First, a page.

By The Numbers:

Over the past year TNMCorps has achieved the following significant milestones:

  • 1,422 – volunteers
  • 42,009 - contributions (counts each person’s edit per single point)
  • 33,698 - unique points edited (individual structures)
  • 50,696 - total number of edits (the sum of all edits made by volunteers)
  • 50  - number of states involved
  • 18 - number of volunteers who have earned more than 500 points
  • 4,691 -  state with largest number of edited points; Colorado 

"This project has proven that we can count on volunteers to provide quality information to be included in authoritative government databases", said Kari Craun, Director of the National Geospatial Technical Operations Center. "The people that have contributed their time are performing a community service by ensuring key structures data are available publically." 

Becoming a volunteer for TNMCorps is easy; go to The National Map Corps project site to learn more and to sign up as a volunteer. If you have access to the Internet and are willing to dedicate some time editing map data, please consider participating. Participants can earn badges and public recognition by submitting a series of points. 

While some familiarity with the area that a volunteer chooses is helpful, you do not have to live near a particular place to contribute. The tools on TNMCorps website, along with ancillary information available on the Internet, are generally sufficient to edit a distant area. 

See for yourself how much fun participating can be. Go to The National Map Corps home page and give it a try.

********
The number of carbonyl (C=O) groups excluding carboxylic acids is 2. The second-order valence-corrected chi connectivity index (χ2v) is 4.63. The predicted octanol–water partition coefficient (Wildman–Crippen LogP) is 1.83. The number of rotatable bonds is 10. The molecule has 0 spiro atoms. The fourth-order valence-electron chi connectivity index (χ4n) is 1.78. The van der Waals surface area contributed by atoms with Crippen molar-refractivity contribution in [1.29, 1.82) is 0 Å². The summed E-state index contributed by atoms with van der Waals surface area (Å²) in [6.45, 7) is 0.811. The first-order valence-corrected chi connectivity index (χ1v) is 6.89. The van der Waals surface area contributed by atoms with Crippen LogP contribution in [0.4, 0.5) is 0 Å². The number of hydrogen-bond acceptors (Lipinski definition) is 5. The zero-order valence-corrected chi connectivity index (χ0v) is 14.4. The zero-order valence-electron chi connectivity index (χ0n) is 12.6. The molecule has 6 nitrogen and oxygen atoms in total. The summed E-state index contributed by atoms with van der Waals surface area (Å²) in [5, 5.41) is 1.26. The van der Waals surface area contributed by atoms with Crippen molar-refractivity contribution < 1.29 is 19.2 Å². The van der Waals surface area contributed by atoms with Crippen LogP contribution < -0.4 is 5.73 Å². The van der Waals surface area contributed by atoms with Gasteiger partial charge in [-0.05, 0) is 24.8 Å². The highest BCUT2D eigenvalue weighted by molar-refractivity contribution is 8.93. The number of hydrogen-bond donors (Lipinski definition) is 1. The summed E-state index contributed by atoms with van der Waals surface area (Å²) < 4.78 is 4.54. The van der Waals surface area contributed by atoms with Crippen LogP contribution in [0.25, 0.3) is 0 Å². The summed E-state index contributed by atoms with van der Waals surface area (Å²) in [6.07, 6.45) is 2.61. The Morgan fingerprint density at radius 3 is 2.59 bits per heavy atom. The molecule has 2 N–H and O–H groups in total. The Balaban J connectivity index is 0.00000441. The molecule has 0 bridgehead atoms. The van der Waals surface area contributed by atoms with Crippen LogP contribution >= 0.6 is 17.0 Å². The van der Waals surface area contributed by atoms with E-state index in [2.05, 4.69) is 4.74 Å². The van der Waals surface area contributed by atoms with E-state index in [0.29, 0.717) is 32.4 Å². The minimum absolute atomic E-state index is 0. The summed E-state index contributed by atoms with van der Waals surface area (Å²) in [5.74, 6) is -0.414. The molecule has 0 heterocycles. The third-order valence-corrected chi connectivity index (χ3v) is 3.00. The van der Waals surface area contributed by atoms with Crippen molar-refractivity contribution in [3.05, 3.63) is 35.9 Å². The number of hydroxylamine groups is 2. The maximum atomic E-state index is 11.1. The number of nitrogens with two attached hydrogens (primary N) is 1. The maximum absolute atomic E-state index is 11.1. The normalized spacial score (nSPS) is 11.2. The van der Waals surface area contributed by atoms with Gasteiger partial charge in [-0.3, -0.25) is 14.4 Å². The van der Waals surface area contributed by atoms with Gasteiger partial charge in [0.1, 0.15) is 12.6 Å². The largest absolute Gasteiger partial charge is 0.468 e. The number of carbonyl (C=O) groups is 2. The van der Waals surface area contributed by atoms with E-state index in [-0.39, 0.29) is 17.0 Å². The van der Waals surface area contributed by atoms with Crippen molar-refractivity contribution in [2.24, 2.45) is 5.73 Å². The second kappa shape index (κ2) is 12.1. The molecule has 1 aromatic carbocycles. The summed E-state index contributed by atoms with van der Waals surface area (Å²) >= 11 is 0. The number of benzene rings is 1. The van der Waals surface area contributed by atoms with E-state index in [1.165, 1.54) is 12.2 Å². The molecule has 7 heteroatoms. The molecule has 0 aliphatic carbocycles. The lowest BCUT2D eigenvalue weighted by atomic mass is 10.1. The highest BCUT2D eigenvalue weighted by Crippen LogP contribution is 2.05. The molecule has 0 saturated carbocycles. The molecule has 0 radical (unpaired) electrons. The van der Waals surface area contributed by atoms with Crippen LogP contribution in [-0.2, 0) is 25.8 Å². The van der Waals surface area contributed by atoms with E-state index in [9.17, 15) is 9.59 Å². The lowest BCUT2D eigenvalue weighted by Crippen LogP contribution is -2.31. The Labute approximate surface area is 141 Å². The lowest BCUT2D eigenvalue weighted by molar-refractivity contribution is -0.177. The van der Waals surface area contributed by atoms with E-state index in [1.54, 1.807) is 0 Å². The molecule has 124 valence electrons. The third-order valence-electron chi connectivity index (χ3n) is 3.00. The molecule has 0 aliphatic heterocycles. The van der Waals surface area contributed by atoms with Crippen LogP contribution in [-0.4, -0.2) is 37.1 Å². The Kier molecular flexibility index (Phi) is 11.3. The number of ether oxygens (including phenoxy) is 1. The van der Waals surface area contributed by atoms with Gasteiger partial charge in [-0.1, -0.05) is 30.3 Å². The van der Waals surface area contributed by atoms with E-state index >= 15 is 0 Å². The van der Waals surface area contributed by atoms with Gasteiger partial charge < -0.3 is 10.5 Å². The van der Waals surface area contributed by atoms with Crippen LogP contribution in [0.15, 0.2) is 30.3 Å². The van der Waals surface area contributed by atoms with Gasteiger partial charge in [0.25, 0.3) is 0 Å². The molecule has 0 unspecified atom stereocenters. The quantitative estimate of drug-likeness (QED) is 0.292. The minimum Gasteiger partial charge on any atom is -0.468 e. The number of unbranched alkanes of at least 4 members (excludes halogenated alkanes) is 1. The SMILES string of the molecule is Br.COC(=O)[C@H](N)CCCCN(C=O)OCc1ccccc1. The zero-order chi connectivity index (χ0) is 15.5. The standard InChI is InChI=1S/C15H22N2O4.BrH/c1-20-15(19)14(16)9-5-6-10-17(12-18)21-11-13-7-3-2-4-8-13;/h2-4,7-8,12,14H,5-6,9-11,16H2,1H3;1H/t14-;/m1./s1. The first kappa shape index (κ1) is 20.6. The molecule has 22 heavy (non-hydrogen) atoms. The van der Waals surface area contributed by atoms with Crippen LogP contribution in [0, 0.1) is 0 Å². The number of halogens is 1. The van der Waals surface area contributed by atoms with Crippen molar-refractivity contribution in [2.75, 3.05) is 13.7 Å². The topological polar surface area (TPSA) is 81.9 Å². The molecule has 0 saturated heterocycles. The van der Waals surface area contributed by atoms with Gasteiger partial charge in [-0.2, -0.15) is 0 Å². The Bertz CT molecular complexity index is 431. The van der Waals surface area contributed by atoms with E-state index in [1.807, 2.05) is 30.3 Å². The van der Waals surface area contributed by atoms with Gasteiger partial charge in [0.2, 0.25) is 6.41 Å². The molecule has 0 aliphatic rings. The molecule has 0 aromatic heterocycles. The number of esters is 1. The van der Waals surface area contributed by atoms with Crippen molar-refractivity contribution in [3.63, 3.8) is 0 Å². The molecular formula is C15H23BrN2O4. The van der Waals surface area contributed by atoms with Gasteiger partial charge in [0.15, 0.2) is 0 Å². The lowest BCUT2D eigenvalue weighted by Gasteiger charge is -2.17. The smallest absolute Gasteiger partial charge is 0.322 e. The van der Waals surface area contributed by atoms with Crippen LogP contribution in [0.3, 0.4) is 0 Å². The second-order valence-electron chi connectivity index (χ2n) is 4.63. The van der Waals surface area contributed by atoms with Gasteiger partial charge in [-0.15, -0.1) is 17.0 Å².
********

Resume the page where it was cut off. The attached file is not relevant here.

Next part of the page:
Status map showing the location and density of volunteer submitted structure edits. (High resolution image)

FEMA Releases Preliminary Work Maps for Burlington, Camden and Gloucester Counties, New Jersey

FEMA Press Releases - Mon, 03/31/2014 - 15:57

LINCROFT, N.J. – The Federal Emergency Management Agency (FEMA) today released Preliminary Work Maps for Burlington, Camden and Gloucester Counties, NJ that reflect the latest refinements to the ongoing analysis of coastal flood hazards.

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Categories: Federal News

Federal Aid Programs for the State of North Carolina Declaration

FEMA Press Releases - Mon, 03/31/2014 - 15:56

Following is a summary of key federal disaster aid programs that can be made available as needed and warranted under President Obama's disaster declaration issued for the State of North Carolina.

Assistance for State and Affected Local Governments Can Include as Required:

Language English
Categories: Federal News

President Declares Disaster for North Carolina

FEMA Press Releases - Mon, 03/31/2014 - 15:54

WASHINGTON, D.C. – The U.S. Department of Homeland Security's Federal Emergency Management Agency announced that federal disaster aid has been made available to the State of North Carolina to supplement state and local recovery efforts in the area affected by a severe winter storm during the period of March 6-7, 2014.

Language English
Categories: Federal News